Celebrating Seollal, breathing in that mountain air

20160207_145201Happy New Year!

Earlier this month, Korea celebrated one of its biggest holidays, 설날 (Seollal), also known as the Lunar New Year. To celebrate the holiday many Koreans go to their family’s hometown, pay respects to their ancestors, and eat a ton of good food. Koreans make a big effort to bring gifts of expensive honey, healthy green tea, dried fruit and meats to their families. Children also pay their respects by bowing to the elders. Many of our students said they like this holiday because they get money as a New Year’s gift every time they bow!

With the long holiday weekend ahead of us, Wade and I decided to turn our days off from teaching into a “staycation” in and around Sejong City. According to the Korea National Park Service, Korea has 21 national parks. The holiday seemed like a good time to check a park off my list. I’ve already visited Seoraksan National Park (see my photos here), so we turned our sights to Gyeryongsan National Park.

Gyeryongsan is only a short bus/subway/bus ride away from Sejong City. According to Visit Korea, the park stretches across Daejeon, Gongju and Nonsan, making it pretty substantial. There are many entrances to the park. We decided the easiest way to get there from Sejong City was to enter from the Donghaksa (동학사) Park entrance.

20160207_132305We took the BRT (bus rapid transit) in Sejong to Banseok station. From there we hopped on the Daejeon subway line, getting off at the National Cemetery stop. Take Exit 3.

Next, take the Daejeon bus 107. The bus stop is just down the street from the subway exit. The bus will take you to the Donghaksa parking lot, and that’s your stop. It’s a 10 minute walk to the Donghaksa Park Information Center. There are dozens of little restaurants and tourist shops along the way. I’ve never eaten at any of the restaurants, but I have heard they are a bit overpriced because of the touristy location.

Once you reach the park entrance it’s ₩2,000 to enter, cash only.

We decided to take the trail up to Gwanumbong Peak. It’s an ascent of 816m (about 2,677 feet), which isn’t much to sneeze at. Our map marked the trail as 0.9km of moderate hiking, 1.7km of intermediate hiking and 0.8km of advanced hiking. However, the hike up was significantly harder than I expected. The trail was packed with a layer of slick ice, and we found ourselves scrambling all the way to the top.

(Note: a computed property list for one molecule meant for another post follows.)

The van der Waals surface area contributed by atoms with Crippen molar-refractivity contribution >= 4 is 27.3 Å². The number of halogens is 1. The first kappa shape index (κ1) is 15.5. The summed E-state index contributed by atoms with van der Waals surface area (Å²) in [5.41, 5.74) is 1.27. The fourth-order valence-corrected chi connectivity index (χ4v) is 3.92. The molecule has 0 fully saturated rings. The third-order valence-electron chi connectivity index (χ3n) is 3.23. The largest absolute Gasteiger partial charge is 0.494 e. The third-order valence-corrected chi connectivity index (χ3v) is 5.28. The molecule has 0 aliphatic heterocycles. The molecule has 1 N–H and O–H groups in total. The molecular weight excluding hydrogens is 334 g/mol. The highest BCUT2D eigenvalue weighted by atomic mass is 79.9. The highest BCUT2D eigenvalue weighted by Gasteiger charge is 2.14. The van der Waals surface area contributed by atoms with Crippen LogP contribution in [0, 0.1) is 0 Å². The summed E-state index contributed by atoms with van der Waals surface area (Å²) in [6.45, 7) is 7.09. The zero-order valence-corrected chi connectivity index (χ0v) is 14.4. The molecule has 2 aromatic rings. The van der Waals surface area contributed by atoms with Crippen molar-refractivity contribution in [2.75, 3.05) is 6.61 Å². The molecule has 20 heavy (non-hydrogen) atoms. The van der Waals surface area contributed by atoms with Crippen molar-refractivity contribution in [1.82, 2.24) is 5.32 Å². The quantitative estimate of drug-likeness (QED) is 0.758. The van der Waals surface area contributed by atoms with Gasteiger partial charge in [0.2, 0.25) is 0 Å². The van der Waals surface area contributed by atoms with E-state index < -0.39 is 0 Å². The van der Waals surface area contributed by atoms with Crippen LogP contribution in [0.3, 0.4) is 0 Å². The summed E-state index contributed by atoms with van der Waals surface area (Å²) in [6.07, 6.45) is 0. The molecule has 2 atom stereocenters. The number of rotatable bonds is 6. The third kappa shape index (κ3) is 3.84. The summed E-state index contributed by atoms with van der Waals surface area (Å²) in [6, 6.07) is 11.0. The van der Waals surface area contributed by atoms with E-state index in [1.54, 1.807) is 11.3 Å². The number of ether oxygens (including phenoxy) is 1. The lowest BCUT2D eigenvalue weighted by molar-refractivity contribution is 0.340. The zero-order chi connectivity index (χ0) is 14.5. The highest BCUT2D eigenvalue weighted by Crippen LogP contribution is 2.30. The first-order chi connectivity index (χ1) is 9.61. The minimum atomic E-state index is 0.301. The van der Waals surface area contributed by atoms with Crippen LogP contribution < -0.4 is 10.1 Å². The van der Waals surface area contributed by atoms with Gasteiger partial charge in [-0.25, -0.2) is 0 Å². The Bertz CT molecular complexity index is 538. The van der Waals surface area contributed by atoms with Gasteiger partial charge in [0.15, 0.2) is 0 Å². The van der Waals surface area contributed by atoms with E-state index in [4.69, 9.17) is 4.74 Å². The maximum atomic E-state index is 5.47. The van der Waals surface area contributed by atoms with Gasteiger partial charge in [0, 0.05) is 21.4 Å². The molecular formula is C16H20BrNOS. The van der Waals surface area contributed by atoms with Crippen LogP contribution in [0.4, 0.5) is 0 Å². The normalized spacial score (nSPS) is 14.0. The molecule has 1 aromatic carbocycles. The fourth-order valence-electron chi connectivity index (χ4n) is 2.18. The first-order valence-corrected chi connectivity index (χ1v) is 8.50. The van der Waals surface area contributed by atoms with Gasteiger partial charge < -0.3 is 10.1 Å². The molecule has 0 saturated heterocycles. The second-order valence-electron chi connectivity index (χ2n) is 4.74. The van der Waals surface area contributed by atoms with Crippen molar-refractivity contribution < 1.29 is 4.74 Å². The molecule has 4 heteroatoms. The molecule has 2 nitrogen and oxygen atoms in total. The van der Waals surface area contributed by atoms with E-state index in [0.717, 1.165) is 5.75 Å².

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The trail we took is marked in red. The red circle marks our start at Donghaksa Park Information Center.

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All scrambling aside, the climb was well worth it. The day was crisp and clear and warm enough for February. We also got a great view of Daejeon. Once we hit the sunny side of the peak, we took a break for some nourishment and sunshine. There’s nothing like hot coffee and chocolate-covered almonds to perk you up!

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Gwanumbong Peak, Gyeryongsan National Park
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At the top… nice gloves, Wade!

The sun was making its way downward, so we didn’t linger at the top too long. We didn’t want to be caught in the cold and dark on a mountainside.

The next stop was Yeoncheonbong Peak. From Gwanumbong we worked our way down the mountain on a much easier path. The trail was sunny and ice-free. It was a very easy progression of steps.

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We ended the hike by making our way to the Sinwonsa Buddhist temple on the opposite side of the mountain where we started. We felt like rock stars after such a restorative day.

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The only problem? We had no idea how to get home. We were now miles away from where we started. We stared at the only bus in the small parking lot… knowing this was our ticket outta there.

We learned from the driver that he was likely going to Gongju (the classic point-at-the-map-and-pray-that-we-understand-each-other method). So we hopped on, and thankfully, we did end up in Gongju at some back-alley bus drop-off. Luckily, we had a good idea of where we were (near the Gongsanseong fortress). From there, we walked about 20 minutes back across the river to the intercity bus terminal and caught a ride home.

It was not the most ideal way to get home, but with such limited speaking skills and no real options, we made it work.

20160207_164148All in all, it was a fabulous day of breathing in that fresh mountain air. I feel revitalized when I’m going on hikes like this one. Gyeryongsan wasn’t the most mind-blowing park, but it was uncrowded, clean and peaceful. It was also a good reminder that hiking is healing. Wade and I are looking forward to visiting Gyeryongsan again in the spring, and searching out our next national park.

Happy New Year!
새해 복 많이 받으세요!

PS: Click here to check out my photo gallery for more shots from our winter hiking trip to Gyeryongsan.

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4 thoughts on “Celebrating Seollal, breathing in that mountain air

      1. I hope so. I’m staying near Daecheong lake the night before with my theatre group, probably drinking until early in the morning haha. Fingers crossed that I can get up early that day to make it to the hash!

        Liked by 1 person

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